The George Washington University has been awarded a $3.6 million contract to genetically modify commensal organisms to produce antidotes for harmful biological and chemical agents, such as anthrax, Ebola, and even COVID-19.
Scientists have created the precision-guided sterile insect technique, a new CRISPR-based technology to control Aedes aegypti, the mosquito species responsible for spreading wide-ranging diseases including dengue fever, chikungunya and Zika.
Researchers at Princeton University have built the world’s smallest mechanically interlocked biological structure, a deceptively simple two-ring chain made from tiny strands of amino acids called peptides.
Donald Zack, MD, PhD, is recognized for ground-breaking contributions to the field of vision research, funded by Research to Prevent Blindness, an anonymous donor, and the Association of University Professors of Ophthalmology.
In a step toward increasing the cost-effectiveness of renewable biofuels and bioproducts, scientists at Oak Ridge National Laboratory discovered a microbial enzyme that degrades tough-to-break bonds in lignin, a waste product of biorefineries.
Researchers have created the first CRISPR-Cas9-based gene drive designed for plants. The new technology, which allows scientists to cut and copy key genetic elements, helps scientists breed plants that defend against crop diseases and withstand the impacts of climate change.
A change of instructions in a computer program directs the computer to execute a different command. Similarly, synthetic biologists are learning the rules for how to direct the activities of human cells.
Nanoengineers at the University of California San Diego have developed immune cell-mimicking nanoparticles that target inflammation in the lungs and deliver drugs directly where they’re needed. As a proof of concept, the researchers filled the nanoparticles with the drug dexamethasone and administered them to mice with inflamed lung tissue. Inflammation was completely treated in mice given the nanoparticles, at a drug concentration where standard delivery methods did not have any efficacy.
Scientists have developed a gene drive with a built-in genetic barrier that is designed to keep the drive under control. The researchers engineered synthetic fly species that, upon release in sufficient numbers, act as gene drives that can spread locally and be reversed if desired.
Scientists have developed a toolkit that helps pave the way to a gene drive designed to stop Culex mosquitoes from spreading disease. Culex mosquitoes spread devastating afflictions stemming from West Nile virus, Japanese encephalitis virus and the pathogen causing avian malaria.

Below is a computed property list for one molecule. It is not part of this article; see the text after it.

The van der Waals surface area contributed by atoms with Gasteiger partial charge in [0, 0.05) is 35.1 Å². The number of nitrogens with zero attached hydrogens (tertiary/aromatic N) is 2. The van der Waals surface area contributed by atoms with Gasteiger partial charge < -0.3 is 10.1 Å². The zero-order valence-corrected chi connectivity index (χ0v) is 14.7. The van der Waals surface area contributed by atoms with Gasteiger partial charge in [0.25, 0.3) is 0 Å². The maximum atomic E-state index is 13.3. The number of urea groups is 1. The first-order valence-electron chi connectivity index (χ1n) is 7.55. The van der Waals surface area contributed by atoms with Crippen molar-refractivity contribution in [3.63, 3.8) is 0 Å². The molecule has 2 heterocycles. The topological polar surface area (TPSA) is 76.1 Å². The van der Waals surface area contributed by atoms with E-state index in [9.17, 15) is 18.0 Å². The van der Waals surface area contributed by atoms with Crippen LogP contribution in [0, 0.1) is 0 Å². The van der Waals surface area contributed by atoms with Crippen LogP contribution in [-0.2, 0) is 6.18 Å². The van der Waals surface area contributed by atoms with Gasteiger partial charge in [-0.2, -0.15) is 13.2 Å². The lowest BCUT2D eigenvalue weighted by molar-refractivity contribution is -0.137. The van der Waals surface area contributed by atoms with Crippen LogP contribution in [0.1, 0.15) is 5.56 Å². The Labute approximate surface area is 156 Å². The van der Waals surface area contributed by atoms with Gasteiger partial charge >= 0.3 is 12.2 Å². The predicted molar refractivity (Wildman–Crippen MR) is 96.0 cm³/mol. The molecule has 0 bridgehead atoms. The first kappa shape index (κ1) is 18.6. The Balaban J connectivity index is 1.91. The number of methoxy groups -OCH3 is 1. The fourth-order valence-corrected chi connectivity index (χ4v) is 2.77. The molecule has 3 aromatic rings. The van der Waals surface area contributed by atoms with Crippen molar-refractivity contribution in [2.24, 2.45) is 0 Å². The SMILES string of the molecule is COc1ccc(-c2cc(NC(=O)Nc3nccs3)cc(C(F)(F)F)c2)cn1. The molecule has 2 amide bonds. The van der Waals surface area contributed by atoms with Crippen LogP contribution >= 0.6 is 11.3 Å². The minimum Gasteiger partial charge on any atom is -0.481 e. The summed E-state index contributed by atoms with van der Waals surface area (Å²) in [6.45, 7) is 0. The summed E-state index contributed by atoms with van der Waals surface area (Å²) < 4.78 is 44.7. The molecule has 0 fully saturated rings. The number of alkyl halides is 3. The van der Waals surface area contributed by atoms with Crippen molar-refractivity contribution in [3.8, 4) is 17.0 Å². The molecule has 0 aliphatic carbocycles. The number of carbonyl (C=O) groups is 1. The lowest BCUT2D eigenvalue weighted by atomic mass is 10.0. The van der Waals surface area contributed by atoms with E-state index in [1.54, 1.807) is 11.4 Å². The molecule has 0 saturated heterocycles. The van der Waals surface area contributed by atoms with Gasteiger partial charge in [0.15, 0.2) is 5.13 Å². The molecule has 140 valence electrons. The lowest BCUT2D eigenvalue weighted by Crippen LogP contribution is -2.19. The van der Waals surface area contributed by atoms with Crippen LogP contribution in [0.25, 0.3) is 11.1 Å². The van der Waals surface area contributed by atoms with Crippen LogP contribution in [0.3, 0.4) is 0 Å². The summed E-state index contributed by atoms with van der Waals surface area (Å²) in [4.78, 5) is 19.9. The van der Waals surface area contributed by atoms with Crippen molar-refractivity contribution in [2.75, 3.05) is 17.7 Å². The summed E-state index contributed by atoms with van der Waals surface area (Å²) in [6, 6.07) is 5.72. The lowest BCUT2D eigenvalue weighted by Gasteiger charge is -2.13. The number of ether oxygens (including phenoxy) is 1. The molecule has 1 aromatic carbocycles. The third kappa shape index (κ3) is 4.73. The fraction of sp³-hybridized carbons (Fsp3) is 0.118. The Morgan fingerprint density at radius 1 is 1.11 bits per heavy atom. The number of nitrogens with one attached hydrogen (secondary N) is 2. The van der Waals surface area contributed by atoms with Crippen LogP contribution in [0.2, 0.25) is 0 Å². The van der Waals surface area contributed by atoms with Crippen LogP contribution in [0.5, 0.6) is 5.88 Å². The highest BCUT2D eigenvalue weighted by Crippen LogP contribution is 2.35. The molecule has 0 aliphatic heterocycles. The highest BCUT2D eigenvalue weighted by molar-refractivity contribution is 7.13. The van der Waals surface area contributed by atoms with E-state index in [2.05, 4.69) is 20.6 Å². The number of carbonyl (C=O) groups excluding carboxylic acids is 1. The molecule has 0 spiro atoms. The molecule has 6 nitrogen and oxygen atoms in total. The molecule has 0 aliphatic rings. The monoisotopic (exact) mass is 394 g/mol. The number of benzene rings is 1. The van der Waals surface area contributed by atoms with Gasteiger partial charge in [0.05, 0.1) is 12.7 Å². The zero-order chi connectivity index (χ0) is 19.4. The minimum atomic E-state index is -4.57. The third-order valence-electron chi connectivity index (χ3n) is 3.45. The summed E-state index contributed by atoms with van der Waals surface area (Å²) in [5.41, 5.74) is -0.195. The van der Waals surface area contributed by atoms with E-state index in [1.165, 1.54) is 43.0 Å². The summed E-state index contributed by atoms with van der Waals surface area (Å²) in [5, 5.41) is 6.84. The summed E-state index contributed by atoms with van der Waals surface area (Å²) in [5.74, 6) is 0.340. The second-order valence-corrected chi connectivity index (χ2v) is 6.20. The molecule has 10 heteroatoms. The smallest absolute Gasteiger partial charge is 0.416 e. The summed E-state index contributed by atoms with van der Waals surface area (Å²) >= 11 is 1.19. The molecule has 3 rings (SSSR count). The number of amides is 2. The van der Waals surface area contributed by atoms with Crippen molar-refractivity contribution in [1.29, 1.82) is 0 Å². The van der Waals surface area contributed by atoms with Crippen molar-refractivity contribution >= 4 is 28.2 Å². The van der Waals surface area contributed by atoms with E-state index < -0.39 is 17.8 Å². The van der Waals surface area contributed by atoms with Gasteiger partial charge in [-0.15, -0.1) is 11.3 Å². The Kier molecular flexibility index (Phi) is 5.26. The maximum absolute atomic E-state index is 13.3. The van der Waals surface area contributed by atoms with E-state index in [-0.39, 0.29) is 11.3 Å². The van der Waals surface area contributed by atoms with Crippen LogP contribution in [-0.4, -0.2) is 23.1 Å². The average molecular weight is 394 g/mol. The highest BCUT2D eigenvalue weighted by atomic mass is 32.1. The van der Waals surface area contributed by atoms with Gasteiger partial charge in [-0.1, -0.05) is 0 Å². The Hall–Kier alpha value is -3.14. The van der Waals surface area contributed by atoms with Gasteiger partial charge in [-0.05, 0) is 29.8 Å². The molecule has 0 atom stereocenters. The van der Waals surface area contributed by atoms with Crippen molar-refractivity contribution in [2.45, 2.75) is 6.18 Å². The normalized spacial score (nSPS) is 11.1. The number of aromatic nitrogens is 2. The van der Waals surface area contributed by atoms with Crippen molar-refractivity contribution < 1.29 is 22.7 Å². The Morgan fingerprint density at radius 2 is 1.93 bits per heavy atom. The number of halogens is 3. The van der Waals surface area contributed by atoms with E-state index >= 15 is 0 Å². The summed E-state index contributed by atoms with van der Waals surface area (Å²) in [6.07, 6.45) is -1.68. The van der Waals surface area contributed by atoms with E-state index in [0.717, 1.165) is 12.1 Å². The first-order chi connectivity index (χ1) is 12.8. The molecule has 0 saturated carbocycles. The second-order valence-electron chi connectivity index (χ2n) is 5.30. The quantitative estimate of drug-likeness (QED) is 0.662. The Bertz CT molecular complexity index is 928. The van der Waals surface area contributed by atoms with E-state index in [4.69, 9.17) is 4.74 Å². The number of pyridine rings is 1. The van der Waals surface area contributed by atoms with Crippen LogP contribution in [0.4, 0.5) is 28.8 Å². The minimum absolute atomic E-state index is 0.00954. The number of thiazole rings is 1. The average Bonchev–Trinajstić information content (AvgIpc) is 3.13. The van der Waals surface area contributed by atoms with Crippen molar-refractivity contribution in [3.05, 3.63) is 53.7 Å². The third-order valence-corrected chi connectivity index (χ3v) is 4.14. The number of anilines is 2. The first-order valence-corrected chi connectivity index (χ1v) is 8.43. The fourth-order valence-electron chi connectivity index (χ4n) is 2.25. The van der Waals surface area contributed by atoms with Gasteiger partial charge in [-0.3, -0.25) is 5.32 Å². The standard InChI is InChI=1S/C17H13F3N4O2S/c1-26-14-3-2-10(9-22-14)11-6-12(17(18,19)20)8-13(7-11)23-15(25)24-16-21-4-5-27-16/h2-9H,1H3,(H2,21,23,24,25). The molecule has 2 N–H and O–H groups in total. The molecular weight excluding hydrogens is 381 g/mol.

Researchers have produced a groundbreaking new reference genome for the Asian malaria vector mosquito Anopheles stephensi. The achievement will help scientists engineer advanced forms of defense against malaria transmission, including targeted CRISPR and gene drive-based strategies.
Research uses plant breeding and biotechnology to remove proteins associated with food allergies.
Researchers at the University of Pittsburgh School of Medicine have combined synthetic biology with a machine learning algorithm to create human liver organoids with blood and bile handling systems. When implanted into mice with failing livers, the lab-grown replacement livers extended life.
In a perspective paper, “Multiplying the efficiency and impact of biofortification through metabolic engineering,” published in Nature Communications, an international team of scientists, led by Ghent University, explain how plant genetic engineering can help to sustainably address micronutrient malnutrition.
Scientists can alter genes and transfer them from one organism to another using genetic engineering. To do this, genetic engineers use DNA recombination techniques to move fragments of DNA between organisms. Scientists can then modify the gene however they want. This process is called. Now scientists have developed a fast method to find new proteins involved in DNA recombination that can improve the efficiency of genetic engineering.
UCLA researchers and colleagues have received a $13.65 million grant from the National Institutes of Health to investigate and further develop an immunotherapy known as CAR T, which uses genetically modified stem cells to target and destroy HIV.
Cornell researchers combined genetic engineering, single-molecule tracking and protein quantitation to get a closer look at this mechanism and understand how it functions. The knowledge could lead to the development of more effective antibacterial treatments.
Biologist Zhen Wang’s team recently published a pair of papers detailing characteristics of cardiac glycosides in two foxglove species. “This kind of study is important because we first have to know the accurate structure of natural compounds before we can explore their medicinal effects,” she says.
Genetic engineering makes cotton seeds safe for human consumption
Pavel Volchkov heads the Genome Engineering Lab at the Moscow Institute of Physics and Technology (MIPT), that has several key projects, all of them involving genome editing mediated by the CRISPR/Cas technology. Discovered just a few years ago, CRISPR/Cas has…